the view of the street before him. The next instant he started; his breath
quickened; he leaned, trembling and flushing, against the unfinished wall at his
side. A lady, still at some distance, was advancing toward him down the length of
the street. "She's coming!" he whispered, with a strange mixture of rapture and
fear, of alternating color and paleness, showing itself in his haggard face. "I wish I
was the ground she treads on! I wish I was the glove she's got on her hand!" He
burst ecstatically into those extravagant words, with a concentrated intensity of
delight in uttering them that actually shook his feeble figure from head to foot.
Smoothly and gracefully the lady glided nearer and nearer, until she revealed to
Mr. Bashwood's eyes, what Mr. Bashwood's instincts had recognized in the first
instance--the face of Miss Gwilt.
She was dressed with an exquisitely expressive economy of outlay. The plainest
straw bonnet procurable, trimmed sparingly with the cheapest white ribbon, was
on her head. Modest and tasteful poverty expressed itself in the speckless
cleanliness and the modestly proportioned skirts of her light "print" gown, and in
the scanty little mantilla of cheap black silk which she wore over it, edged with a
simple frilling of the same material. The luster of her terrible red hair showed
itself unshrinkingly in a plaited coronet above her forehead, and escaped in one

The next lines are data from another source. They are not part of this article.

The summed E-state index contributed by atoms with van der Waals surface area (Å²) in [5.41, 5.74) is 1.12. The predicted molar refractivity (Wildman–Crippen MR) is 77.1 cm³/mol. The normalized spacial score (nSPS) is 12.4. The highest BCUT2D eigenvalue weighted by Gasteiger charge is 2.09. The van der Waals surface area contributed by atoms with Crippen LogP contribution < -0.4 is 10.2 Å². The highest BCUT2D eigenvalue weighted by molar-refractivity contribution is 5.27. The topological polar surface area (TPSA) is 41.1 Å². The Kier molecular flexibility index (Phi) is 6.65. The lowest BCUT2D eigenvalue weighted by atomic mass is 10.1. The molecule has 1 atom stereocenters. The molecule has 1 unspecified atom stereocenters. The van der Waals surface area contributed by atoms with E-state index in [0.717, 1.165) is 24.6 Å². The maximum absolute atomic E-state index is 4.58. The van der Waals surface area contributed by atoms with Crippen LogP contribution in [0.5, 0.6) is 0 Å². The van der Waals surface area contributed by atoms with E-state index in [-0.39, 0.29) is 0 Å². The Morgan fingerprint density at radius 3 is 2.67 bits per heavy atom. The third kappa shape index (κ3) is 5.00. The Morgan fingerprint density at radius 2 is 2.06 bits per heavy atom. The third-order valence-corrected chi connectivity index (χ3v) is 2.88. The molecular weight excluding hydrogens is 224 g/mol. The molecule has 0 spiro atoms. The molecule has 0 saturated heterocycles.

vagrant love-lock, perfectly curled, that dropped over her left shoulder. Her
gloves, fitting her like a second skin, were of the sober brown hue which is
slowest to show signs of use. One hand lifted her dress daintily above the
impurities of the road; the other held a little nosegay of the commonest garden
flowers. Noiselessly and smoothly she came on, with a gentle and regular
undulation of the print gown; with the love-lock softly lifted from moment to
moment in the evening breeze; with her head a little drooped, and her eyes on the
ground--in walk, and look, and manner, in every casual movement that escaped
her, expressing that subtle mixture of the voluptuous and the modest which, of the
many attractive extremes that meet in women, is in a man's eyes the most
irresistible of all.
"Mr. Bashwood!" she exclaimed, in loud, clear tones indicative of the utmost
astonishment, "what a surprise to find you here! I thought none but the wretched
inhabitants ever ventured near this side of the town. Hush!" she added quickly, in
a whisper. "You heard right when you heard that Mr. Armadale was going to have
me followed and watched. There's a man behind one of the houses. We must talk
out loud of indifferent things, and look as if we had met by accident. Ask me what
I am doing. Out loud! Directly! You shall never see me again, if you don't
instantly leave off trembling and do what I tell you!"
She spoke with a merciless tyranny of eye and voice--with a merciless use of her
power over the feeble creature whom she addressed. Mr. Bashwood obeyed her in
tones that quavered with agitation, and with eyes that devoured her beauty in a
strange fascination of terror and delight.
"I am trying to earn a little money by teaching music," she said, in the voice
intended to reach the spy's ears. "If you are able to recommend me any pupils, Mr.
Bashwood, your good word will oblige me. Have you been in the grounds to-
day?" she went on, dropping her voice again in a whisper. "Has Mr. Armadale
been near the cottage? Has Miss Milroy been out of the garden? No? Are you